They deceive proper, functioning cells to – instead of themselves – reproduce the germ, and when populating vastly, they fool the immune system to turn against still uncontaminated cells. Not living anyhow, they don’t need to be aware of their own free-energy when confusing and inflaming everything around them. Hybrid warfares always give underdogs chances their enemies could never afford.
But football typifies clashes much more prevalent in nature and history, ones where both sides are obliged by similar conditions. For football teams, there is but one thing that ensures survival: winning. If you don’t win, the dressing room falls apart during the season, and the team disperses when it ends. The same holds for the opponent, yielding a purified evolutionary setting: the fitter wins, and the winner stays alive.
The entity that is the football team has nothing more to do than to prove itself to be fitter, i.e. in the spirit of the free energy principle, to be taken by less surprise. One way of doing this is to diminish your surprise by thoroughly understanding the match and acting accordingly. But there is another way: to dazzle the opponent by unforeseen moves.
Of course, the combination of the two is more effective, this is why evolution drives life to the thin edge between the dead monotony of a checkered booklet and the confused crackling of a radio. This is what we term ‘being complex’, and what is enforced by the conflict of likewise, lifelike counterparts.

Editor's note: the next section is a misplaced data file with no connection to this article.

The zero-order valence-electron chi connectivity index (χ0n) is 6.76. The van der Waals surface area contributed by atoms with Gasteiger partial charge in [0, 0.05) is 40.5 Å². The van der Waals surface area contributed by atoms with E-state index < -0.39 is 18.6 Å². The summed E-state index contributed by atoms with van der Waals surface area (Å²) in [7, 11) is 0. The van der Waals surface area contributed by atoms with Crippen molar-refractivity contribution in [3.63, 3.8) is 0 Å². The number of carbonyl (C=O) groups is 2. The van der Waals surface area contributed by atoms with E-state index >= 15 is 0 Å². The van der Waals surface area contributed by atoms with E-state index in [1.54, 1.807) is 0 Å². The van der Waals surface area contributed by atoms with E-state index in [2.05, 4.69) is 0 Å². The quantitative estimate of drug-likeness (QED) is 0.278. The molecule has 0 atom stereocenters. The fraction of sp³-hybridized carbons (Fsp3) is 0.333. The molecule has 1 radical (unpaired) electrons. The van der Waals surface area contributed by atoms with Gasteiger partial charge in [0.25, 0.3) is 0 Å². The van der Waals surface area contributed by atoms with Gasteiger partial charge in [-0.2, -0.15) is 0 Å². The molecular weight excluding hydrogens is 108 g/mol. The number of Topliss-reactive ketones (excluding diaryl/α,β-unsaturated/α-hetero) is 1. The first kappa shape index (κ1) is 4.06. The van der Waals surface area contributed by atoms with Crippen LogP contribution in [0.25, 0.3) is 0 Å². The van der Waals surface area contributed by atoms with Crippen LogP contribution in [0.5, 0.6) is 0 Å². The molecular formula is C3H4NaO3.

This is where all squads of eleven players must reside if they are to be successful. Modrić is unique in the sense that in one single man he incorporates the order that emits chaos. He is reliable yet unpredictable.
The cruelest Darwinian rule is exposed in any race condition: even the smallest of differences can separate survival from death, invasion from extinction, victory from defeat. In the 2017 UEFA Champions League final, a lost ball flies off to the opponent’s defense far over Modrić’s head. Instead of raging about it, he looks around to see to whom the defender is going to send the ball, and he charges the expected receiver way before the header is on its way. He leaves the intercepted ball for his teammate, senses that the defender’s attention is dividing, and starts off. He glances quickly towards the box, makes a twenty-five-meter sprint, catches the pass fifty centimeters before the line. Having perfectly interpolated every unseen movement of three world-class defenders, he places the ball right to the foot of the explosively arriving Ronaldo.
That’s it, that was a knife-edge historical final followed by half a billion spectators. Modrić thinks just one more step ahead, he exploits the surprise and the dazzled opponent is brought down right away.
Modrić defies time as well. He is often likened to Andrés Iniesta, who outrageously finished only second in the 2010 Balon d’Or vote, drawing a parallel between their short stature, skillful play and amicable manner. Yet the Spanish professor was putting a gently elongated end to his career in Japan the same year when the one year older Croatian led his country to the final of the World Cup and reached the peak of the football world.